Pressure Points


Mark Kline

Has anyone here had any serious training with Pressure Points? It does not matter who the instructor is/was. Just wondering what your thought on the subject are.

I just read more on pressure points in the Karate section.

However I am learning pressure points from one of Dillmans students. I have to say that I have found it intresting, if not painful. I have been adding some of the techniques to my Arnis classes. The points work very well with just a small shift in grip position.

We had a seminar with Jack Hogan scheduled, but he cancelled due to illness. I will post notification of upcoming seminars in the advertising section.
Is he teaching you the katsu as well? I've seen clips of some of the pressure-point 'knockouts'. No offense intended to anybody practicing Dillman's system, but I'll have to reserve judgement until I actually experience one of these myself. I won't make any opinions either way until such time.

We use 'pressure points' in Okinawa-te, but they are primarily used as pain induction techniques as distraction or for escape techniques. We don't train them for knockouts.

Won't say the same thing about 'Sifu' Mooney's so-called qi powers. I've seen clips of those as well, and they are not convincing at all. Whoops, sorry. I could go on for a bit about this, and it isn't related to the topic. 'Nuff said.

No, we are not learning the knock-outs. I'm with you, I will believe it when I experience it.

We also use the pressure points for pain compliance, and escapes. I have Dillmans book, and some of the knock-outs are shown, but without expert instruction I wouldn't try it.
That's good. And if he/she does start teaching you the knockouts, I would demand that the katsu be taught *first*. Just my opinion, but I happen to be paranoid. :)

I've seen Dillman's book, but have never studied it seriously. I may do that if I ever run across it again. I'm becoming more interested in chin na, the Chinese seizing art. Doesn't really rely on pressure points, but there is pain compliance a-poppin'!

I haven't heard of chin na. Are there any reference areas, websites, books, etc.

I'm always interested in learning pain points.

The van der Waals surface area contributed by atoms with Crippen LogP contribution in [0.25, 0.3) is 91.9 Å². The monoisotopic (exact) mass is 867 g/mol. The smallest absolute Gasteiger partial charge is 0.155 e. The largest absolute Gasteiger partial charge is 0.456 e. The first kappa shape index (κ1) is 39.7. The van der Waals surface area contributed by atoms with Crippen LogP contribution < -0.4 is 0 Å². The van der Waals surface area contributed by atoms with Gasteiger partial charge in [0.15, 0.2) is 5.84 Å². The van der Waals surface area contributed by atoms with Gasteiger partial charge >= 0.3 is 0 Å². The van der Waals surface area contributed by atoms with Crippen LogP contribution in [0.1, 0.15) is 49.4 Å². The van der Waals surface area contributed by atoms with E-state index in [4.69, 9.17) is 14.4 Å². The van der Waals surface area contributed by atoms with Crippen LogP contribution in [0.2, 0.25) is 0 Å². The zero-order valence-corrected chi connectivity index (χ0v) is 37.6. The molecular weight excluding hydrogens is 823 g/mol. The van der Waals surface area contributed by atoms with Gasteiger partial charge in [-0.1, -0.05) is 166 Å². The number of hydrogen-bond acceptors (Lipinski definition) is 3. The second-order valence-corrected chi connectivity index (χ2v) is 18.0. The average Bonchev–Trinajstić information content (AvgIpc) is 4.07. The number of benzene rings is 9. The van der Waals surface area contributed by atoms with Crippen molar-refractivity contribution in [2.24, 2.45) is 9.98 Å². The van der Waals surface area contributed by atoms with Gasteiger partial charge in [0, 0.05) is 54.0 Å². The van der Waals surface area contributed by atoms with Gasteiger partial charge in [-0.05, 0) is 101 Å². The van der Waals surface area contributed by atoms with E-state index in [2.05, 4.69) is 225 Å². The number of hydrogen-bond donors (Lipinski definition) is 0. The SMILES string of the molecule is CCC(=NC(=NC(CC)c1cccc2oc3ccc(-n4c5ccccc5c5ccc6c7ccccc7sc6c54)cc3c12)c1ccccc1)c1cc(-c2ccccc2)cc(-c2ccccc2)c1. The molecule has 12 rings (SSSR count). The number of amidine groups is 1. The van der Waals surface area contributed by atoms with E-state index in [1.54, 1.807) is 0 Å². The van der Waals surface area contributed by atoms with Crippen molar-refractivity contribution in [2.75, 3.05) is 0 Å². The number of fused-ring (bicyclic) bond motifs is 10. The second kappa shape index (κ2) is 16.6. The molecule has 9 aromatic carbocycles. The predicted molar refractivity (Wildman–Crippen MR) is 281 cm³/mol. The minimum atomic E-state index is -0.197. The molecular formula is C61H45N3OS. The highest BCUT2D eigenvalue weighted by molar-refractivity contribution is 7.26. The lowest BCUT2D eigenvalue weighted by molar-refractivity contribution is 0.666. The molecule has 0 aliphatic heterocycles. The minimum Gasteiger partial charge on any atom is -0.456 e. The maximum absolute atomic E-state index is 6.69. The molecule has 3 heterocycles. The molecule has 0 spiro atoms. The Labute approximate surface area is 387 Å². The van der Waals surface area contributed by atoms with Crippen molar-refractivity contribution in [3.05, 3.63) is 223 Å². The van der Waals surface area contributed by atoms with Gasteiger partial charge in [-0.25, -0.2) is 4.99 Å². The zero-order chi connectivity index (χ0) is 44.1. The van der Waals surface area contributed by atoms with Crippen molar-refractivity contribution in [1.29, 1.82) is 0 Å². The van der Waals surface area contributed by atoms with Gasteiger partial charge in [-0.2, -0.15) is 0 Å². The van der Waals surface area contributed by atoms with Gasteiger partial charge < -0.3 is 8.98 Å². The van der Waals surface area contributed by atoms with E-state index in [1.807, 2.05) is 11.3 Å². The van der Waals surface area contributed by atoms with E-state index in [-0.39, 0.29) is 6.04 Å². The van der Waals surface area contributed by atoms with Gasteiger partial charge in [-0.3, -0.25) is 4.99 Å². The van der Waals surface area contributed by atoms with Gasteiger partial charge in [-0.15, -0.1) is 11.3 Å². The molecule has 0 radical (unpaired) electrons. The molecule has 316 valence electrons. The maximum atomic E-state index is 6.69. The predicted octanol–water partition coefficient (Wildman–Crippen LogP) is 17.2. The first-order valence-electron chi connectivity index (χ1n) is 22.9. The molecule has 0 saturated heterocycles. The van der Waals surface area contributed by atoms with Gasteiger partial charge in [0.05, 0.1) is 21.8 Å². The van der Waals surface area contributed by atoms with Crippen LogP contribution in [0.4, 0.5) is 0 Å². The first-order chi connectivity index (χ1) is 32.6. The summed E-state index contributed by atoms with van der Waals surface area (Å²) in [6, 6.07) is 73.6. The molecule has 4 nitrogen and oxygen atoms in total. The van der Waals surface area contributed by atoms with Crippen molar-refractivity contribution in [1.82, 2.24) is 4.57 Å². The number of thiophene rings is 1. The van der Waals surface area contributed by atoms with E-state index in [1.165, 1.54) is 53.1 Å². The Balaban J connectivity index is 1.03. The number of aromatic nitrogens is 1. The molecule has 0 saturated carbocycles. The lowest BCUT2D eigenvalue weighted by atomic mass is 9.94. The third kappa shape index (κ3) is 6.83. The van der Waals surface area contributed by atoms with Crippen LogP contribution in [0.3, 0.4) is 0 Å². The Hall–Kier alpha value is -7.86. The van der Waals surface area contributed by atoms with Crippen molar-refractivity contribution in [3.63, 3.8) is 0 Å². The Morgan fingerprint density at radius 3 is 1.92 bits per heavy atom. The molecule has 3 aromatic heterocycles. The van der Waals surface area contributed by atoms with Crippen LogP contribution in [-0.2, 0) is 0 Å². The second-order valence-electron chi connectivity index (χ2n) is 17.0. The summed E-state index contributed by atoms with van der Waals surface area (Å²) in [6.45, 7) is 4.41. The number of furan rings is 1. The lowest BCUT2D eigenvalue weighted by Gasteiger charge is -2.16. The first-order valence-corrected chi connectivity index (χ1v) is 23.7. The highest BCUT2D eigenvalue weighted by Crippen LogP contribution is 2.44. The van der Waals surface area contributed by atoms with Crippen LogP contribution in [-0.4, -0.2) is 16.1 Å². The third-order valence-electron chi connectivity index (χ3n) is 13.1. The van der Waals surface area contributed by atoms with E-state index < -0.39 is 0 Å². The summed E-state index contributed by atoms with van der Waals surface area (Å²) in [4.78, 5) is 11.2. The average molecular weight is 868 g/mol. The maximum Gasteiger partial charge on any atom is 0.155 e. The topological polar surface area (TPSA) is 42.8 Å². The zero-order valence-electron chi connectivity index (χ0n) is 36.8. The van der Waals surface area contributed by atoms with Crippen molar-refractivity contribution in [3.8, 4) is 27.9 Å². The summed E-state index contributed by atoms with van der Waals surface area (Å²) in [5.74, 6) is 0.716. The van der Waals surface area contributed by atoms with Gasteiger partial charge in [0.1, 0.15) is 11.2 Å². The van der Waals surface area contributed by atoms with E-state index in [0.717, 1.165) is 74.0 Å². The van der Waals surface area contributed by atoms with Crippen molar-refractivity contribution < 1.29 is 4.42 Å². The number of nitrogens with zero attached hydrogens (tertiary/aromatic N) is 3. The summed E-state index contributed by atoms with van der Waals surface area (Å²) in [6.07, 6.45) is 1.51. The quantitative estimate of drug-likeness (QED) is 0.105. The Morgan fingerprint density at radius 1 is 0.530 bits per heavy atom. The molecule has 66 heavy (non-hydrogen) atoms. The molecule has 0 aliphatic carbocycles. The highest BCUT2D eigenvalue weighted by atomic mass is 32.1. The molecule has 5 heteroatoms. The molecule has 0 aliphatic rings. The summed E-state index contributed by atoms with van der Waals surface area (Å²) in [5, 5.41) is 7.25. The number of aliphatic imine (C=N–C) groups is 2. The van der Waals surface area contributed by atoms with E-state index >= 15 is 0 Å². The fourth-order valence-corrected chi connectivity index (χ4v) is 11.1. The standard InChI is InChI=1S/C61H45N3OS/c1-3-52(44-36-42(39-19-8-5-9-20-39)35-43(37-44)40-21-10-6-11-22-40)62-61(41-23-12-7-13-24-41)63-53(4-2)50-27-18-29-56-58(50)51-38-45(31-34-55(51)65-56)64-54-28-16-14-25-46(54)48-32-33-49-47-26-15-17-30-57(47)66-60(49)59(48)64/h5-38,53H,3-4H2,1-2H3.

B&N carries a book called 'Analysis of Shaolin Chin Na', which I probably what I'll end up picking up. I've also heard that many kung fu systems teach chin na to advanced students.

Thanks I will look for it on my next trip.

If you have any other suggestions for good reference material let me know. I haven't found to many that I thought had many practical applications.
Thanks to everyone for their replies! I appreciate and understand the comments / statements regarding KO's. I did not believe it at all until I had it done to me by Dillman about 12 years ago. I was a believer as I lay on the floor with my head very cloudy after only being struck on the arm.

I have taught pressure points for pain, KO's, the revival method(s), etc in Italy, England, Scotland, Finland, Sweden, and here in the USA. They work!! I have done it on people who I did not know at first.

We probably should not say something does not work, especially if we do not have much experience with it. Myself and I am sure others will be happy to demonstrate this on anyone...and...if you like...I will teach you the revival first.

If you are on the floor though, you will have a hard time reviving yourself.

I'm interested in learning more about the pressure points.

I wouldn't even begin to train KO's without a very advanced instructor. This is not the time to learn from a book.

If you know any instructors in the Portland Oregon area please let me know.
Well, the reason I'd want to be taught the katsu first is so that if what I'm taught actually works the first time I were to try a pressure point KO, I'd be able to revive the guy! I can envision a whacky situation where a student pressure point KO's somebody, doesn't know the katsu, and just stands around wondering what the hell to do next. :)

Again, I'm giving it the benefit of the doubt...I won't formulate any opinions for or against until I experience it for myself. If you're ever in Brevard County, FL, let me know so you can knock me out :)

Oct 13th Dillman will be in Jacksonville, FL teaching a seminar. If you are truly interested then you will want to make your way there. The seminar will cost around $90. I will be unable to make it, but if you go and are not satisfied, I will have your $ refunded.